This last is the most critical contribution because it replicates the prior study in a larger sample.

The one oddest thing about the design was the collection of brains at one week instead of two. For the vast majority of studies in this area, two weeks seems to be the modal time for brain harvest. I think the choice of one week here is going to muddy the waters because there will be those that claim this is reflective of acute depletion of serotonin stores rather than the classic neurotoxicity profile. Concerns are partially alleviated by some serotonin transporter binding data provided suggesting reduced expression, but only a single brain slice per treatment group was shown. It would have been nicer if this had been a completed study with quantification from all animals. They authors have left some daylight for their critics and it is not really clear why they would have done this.

In the discussion, the authors continue their thesis that 5.7 mg/kg is equivalent to 1.6 mg/kg for a human. Therefore, they conclude that they have shown that lasting serotonergic deficits can be produced at doses that are unarguable “typical human doses” of MDMA. I have previously argued that this is a dose range that is being used in the clinical protocols even if you leave off notions of species scaling. So overall, yes I would say I agree with their basic contention that they have shown the expected serotonergic effects with MDMA exposure that is 1) oral, 2) single-dose and 3) within the range of expected human single-use episodes.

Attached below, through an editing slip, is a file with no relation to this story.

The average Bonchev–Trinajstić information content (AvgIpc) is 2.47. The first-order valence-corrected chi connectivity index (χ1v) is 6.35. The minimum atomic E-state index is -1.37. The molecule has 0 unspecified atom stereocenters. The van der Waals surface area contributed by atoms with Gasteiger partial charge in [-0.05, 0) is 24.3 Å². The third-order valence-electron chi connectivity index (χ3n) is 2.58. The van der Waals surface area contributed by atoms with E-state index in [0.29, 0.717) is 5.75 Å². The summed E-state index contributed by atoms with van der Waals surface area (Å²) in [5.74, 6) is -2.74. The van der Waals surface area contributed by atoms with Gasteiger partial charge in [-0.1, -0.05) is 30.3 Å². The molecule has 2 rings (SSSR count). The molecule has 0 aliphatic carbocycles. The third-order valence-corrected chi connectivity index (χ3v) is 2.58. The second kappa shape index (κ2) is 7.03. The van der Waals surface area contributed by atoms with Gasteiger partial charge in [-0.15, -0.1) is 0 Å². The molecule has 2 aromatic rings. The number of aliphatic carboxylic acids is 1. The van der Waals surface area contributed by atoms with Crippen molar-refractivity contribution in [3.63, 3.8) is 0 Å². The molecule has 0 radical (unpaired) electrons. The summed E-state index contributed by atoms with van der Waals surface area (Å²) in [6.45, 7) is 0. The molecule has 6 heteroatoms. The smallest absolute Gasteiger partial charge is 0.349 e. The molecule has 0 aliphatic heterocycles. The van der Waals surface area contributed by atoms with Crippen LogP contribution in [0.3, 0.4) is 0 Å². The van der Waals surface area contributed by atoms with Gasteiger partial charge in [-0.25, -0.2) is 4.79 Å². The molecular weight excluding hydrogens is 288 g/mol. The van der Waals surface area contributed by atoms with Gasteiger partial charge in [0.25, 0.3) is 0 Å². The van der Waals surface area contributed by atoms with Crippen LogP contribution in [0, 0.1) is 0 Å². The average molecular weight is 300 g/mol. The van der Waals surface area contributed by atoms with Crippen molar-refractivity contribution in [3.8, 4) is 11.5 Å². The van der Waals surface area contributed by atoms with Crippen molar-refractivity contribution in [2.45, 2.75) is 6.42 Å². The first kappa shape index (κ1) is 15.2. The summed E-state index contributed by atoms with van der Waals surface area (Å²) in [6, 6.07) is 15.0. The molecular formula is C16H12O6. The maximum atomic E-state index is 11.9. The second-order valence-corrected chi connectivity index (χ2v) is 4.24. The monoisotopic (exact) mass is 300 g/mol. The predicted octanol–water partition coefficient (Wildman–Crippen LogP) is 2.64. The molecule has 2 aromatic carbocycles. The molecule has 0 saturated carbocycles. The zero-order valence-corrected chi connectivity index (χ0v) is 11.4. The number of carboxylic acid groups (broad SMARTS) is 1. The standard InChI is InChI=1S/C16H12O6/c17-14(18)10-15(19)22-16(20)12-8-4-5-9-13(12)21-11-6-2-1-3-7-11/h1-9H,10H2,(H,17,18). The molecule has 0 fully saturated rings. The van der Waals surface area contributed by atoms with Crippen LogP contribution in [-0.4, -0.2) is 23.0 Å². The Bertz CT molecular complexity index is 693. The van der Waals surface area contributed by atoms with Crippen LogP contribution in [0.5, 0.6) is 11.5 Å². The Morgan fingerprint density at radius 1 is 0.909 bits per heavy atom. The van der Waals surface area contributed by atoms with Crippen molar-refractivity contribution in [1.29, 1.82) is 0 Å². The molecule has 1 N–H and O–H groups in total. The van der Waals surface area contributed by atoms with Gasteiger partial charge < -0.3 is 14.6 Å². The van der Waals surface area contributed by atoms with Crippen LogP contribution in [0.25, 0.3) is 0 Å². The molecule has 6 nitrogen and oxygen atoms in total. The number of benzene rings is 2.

This study should further convince those who have previously argued that the animal data has no relevance because of dosing issues. This shows that there is no magic threshold of protection that happens to coincide with notions of “typical human use”.